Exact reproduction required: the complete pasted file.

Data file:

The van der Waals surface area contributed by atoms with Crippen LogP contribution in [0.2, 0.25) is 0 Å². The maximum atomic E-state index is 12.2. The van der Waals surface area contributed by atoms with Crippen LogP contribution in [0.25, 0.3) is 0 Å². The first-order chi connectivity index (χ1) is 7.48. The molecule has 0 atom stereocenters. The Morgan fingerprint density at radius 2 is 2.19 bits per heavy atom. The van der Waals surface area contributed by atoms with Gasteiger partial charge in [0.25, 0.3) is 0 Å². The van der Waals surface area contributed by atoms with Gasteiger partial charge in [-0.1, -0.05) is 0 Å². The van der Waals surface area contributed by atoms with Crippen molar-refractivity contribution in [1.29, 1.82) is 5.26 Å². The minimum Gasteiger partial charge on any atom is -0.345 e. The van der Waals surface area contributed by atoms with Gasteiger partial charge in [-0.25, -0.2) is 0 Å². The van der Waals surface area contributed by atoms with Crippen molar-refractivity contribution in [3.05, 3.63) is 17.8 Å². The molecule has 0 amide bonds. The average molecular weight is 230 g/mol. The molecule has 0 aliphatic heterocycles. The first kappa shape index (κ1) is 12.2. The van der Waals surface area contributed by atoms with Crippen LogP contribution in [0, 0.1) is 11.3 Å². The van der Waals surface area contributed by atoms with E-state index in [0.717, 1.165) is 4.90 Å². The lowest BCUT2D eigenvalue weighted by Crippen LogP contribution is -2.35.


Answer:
The van der Waals surface area contributed by atoms with Crippen LogP contribution in [0.2, 0.25) is 0 Å². The maximum atomic E-state index is 12.2. The van der Waals surface area contributed by atoms with Crippen LogP contribution in [0.25, 0.3) is 0 Å². The first-order chi connectivity index (χ1) is 7.48. The molecule has 0 atom stereocenters. The Morgan fingerprint density at radius 2 is 2.19 bits per heavy atom. The van der Waals surface area contributed by atoms with Gasteiger partial charge in [0.25, 0.3) is 0 Å². The van der Waals surface area contributed by atoms with Gasteiger partial charge in [-0.1, -0.05) is 0 Å². The van der Waals surface area contributed by atoms with Crippen molar-refractivity contribution in [1.29, 1.82) is 5.26 Å². The minimum Gasteiger partial charge on any atom is -0.345 e. The van der Waals surface area contributed by atoms with Gasteiger partial charge in [-0.25, -0.2) is 0 Å². The van der Waals surface area contributed by atoms with Crippen molar-refractivity contribution in [3.05, 3.63) is 17.8 Å². The molecule has 0 amide bonds. The average molecular weight is 230 g/mol. The molecule has 0 aliphatic heterocycles. The first kappa shape index (κ1) is 12.2. The van der Waals surface area contributed by atoms with Crippen LogP contribution in [0, 0.1) is 11.3 Å². The van der Waals surface area contributed by atoms with E-state index in [0.717, 1.165) is 4.90 Å². The lowest BCUT2D eigenvalue weighted by Crippen LogP contribution is -2.35.